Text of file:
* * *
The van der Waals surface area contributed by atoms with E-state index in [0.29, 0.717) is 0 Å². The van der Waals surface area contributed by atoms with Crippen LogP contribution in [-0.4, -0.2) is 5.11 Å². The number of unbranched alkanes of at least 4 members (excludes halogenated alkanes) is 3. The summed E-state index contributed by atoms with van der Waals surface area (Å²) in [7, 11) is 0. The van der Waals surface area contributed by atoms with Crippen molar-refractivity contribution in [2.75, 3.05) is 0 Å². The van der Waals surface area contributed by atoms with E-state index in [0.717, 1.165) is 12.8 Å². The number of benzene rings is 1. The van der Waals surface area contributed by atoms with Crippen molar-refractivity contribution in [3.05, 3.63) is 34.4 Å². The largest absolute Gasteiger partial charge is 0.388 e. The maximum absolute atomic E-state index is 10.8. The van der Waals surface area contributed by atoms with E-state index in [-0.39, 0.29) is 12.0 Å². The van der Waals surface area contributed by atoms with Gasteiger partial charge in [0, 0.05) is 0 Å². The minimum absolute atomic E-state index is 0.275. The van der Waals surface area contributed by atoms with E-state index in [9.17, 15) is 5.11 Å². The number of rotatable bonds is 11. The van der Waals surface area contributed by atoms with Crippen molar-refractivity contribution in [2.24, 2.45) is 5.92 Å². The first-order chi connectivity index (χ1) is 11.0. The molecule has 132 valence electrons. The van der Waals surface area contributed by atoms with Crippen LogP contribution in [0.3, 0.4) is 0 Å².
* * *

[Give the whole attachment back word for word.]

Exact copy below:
The van der Waals surface area contributed by atoms with E-state index in [0.29, 0.717) is 0 Å². The van der Waals surface area contributed by atoms with Crippen LogP contribution in [-0.4, -0.2) is 5.11 Å². The number of unbranched alkanes of at least 4 members (excludes halogenated alkanes) is 3. The summed E-state index contributed by atoms with van der Waals surface area (Å²) in [7, 11) is 0. The van der Waals surface area contributed by atoms with Crippen molar-refractivity contribution in [2.75, 3.05) is 0 Å². The van der Waals surface area contributed by atoms with E-state index in [0.717, 1.165) is 12.8 Å². The number of benzene rings is 1. The van der Waals surface area contributed by atoms with Crippen molar-refractivity contribution in [3.05, 3.63) is 34.4 Å². The largest absolute Gasteiger partial charge is 0.388 e. The maximum absolute atomic E-state index is 10.8. The van der Waals surface area contributed by atoms with E-state index in [-0.39, 0.29) is 12.0 Å². The van der Waals surface area contributed by atoms with Gasteiger partial charge in [0, 0.05) is 0 Å². The minimum absolute atomic E-state index is 0.275. The van der Waals surface area contributed by atoms with E-state index in [9.17, 15) is 5.11 Å². The number of rotatable bonds is 11. The van der Waals surface area contributed by atoms with Crippen molar-refractivity contribution in [2.24, 2.45) is 5.92 Å². The first-order chi connectivity index (χ1) is 11.0. The molecule has 132 valence electrons. The van der Waals surface area contributed by atoms with Crippen LogP contribution in [0.3, 0.4) is 0 Å².